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NEW YORK, Feb 2, 2016:

After 15 years of near austerity, US airlines are restoring some small perks for passengers crammed into coach.

Don’t expect ample legroom or free checked bags. But fliers will find improved snacks, a larger selection of free movies and — on a few select routes — the return of free meals.

American Airlines became the latest carrier yesterday to add something back. It announced the return of free snacks in the economy section and more free entertainment options on some aircraft.

American, which recently merged with US Airways, hasn’t offered free snacks since 2003. US Airways stripped passengers of snacks in 2008.

Following the Sept 11, 2001 terrorist attacks and the subsequent recession, US airlines removed almost every perk imaginable on domestic flights. Hot meals disappeared along with legroom, blankets and pillows.

“It was really about survival,” says Fernand Fernandez, vice president of global marketing at American.

When Continental Airlines stopped giving out free cookies and mini bags of pretzels in 2011 — after its merger with United Airlines — it said the move would save US$2.5 million (RM10.5 million) a year.

Since then, mergers have created four mega-carriers that control more than 80% of the domestic market.

They started charging US$25 for each checked suitcase. And more seats have been crammed into planes to maximise profits. Now the industry is making record profits.

“What has changed ,” Fernandez says, “is that the airlines have been able to fix our core business and be able to reinvest in our customers.”

That means new planes, larger overhead bins and for a long time, nicer first class cabins.

Now a bit of that wealth is trickling back to coach.

This month, American will start offering Biscoff cookies or pretzels to passengers flying between New York and San Francisco or Los Angeles.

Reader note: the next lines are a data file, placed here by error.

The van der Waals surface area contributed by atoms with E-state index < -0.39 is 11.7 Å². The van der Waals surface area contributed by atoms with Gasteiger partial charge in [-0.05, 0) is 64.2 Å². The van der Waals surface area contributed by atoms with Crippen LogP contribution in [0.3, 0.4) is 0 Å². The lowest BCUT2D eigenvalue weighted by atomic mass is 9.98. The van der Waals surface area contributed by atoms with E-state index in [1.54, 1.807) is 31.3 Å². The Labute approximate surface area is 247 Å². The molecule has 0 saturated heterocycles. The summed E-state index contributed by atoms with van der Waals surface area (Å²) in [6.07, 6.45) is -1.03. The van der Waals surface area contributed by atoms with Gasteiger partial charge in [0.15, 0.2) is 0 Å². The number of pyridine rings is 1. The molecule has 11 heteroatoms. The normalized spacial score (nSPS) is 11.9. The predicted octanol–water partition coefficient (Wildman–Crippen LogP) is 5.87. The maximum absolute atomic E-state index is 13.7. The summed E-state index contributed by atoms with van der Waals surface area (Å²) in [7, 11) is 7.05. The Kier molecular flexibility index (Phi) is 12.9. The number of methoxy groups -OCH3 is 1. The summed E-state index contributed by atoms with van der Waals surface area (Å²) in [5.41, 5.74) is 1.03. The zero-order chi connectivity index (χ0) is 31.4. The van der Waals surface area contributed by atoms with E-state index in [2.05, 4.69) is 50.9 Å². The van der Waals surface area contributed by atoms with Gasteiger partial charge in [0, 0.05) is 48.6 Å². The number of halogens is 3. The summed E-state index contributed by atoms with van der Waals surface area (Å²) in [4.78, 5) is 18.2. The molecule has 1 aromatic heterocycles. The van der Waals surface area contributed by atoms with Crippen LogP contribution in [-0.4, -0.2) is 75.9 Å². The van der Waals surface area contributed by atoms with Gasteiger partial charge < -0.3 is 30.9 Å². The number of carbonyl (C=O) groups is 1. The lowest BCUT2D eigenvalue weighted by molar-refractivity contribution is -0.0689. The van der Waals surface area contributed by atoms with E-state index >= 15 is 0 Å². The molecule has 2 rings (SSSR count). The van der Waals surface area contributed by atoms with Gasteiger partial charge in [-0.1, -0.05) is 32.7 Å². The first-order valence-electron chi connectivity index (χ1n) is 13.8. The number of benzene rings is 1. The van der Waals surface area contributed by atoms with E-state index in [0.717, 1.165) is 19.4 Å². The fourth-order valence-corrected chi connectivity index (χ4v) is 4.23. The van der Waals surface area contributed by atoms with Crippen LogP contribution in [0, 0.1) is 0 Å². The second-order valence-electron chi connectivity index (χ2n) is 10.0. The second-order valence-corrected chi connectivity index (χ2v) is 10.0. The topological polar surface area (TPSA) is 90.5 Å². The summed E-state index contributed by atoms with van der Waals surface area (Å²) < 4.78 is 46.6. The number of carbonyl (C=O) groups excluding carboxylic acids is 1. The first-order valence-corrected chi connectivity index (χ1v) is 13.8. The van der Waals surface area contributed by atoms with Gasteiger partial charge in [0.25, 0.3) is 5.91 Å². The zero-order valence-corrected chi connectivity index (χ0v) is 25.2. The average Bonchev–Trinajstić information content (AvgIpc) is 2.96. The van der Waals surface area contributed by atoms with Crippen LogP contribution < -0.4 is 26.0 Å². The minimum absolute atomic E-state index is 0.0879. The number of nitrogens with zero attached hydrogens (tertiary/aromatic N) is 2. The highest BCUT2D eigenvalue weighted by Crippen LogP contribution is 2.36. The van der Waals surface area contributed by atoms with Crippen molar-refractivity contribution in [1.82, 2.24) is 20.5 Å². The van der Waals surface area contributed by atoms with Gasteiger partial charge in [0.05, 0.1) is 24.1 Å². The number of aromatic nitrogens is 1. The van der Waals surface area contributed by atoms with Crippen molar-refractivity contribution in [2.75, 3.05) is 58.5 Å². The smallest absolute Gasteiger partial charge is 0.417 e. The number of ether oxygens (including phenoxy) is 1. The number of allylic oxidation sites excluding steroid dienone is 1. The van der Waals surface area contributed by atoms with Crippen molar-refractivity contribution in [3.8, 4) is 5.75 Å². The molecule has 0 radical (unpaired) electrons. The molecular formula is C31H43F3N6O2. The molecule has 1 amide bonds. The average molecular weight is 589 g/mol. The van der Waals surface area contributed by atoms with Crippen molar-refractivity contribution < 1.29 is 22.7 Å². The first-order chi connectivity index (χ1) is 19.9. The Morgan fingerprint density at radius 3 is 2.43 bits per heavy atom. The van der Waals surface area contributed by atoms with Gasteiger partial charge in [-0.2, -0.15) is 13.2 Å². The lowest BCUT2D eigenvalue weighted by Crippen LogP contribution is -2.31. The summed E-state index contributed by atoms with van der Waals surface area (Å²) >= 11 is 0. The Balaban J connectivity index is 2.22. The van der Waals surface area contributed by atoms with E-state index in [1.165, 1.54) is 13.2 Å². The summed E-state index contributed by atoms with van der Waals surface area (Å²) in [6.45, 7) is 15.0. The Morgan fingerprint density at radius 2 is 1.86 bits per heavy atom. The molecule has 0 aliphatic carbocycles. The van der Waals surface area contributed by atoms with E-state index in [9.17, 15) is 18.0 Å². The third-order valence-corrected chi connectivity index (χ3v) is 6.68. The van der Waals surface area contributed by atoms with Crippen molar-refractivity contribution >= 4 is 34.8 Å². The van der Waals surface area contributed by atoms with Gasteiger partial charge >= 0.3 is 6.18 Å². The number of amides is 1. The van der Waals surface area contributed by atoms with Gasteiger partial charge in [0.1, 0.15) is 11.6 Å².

By April, those snacks will expand to all other domestic routes. In May, American will bring back full meal service for coach passengers between Dallas and Hawaii.

“We know that we have customers who select our airline based on price and we’re really excited to offer them a product that is superior to choosing an ultra-low cost carrier,” Fernandez says.

United recently announced the return of free snacks on its flights starting in February. Delta Air Lines — the other big legacy carrier — never removed snacks, even during bankruptcy.

American is also expanding its complimentary entertainment on domestic flights with in-seat TVs. Passengers will be able to choose from up to 40 movies, 60 TV shows and 300 music albums.

Delta has taken a different path, focusing more on entertainment that passengers can stream to their own devices. It now offers about 67 movies and 138 TV shows for free.

“These are token investments in the passenger experience that will not cost airlines a lot of money but are small ways to make passengers a little bit happier,” says Henry Harteveldt, the founder of travel consultancy Atmosphere Research Group.

“American and United realised: We don’t let other airlines have an advantage on price, why let them have one on pretzels.”

Families first

Meanwhile, United is trying to bring back a bit of the friendly skies, allowing families with young children to board early.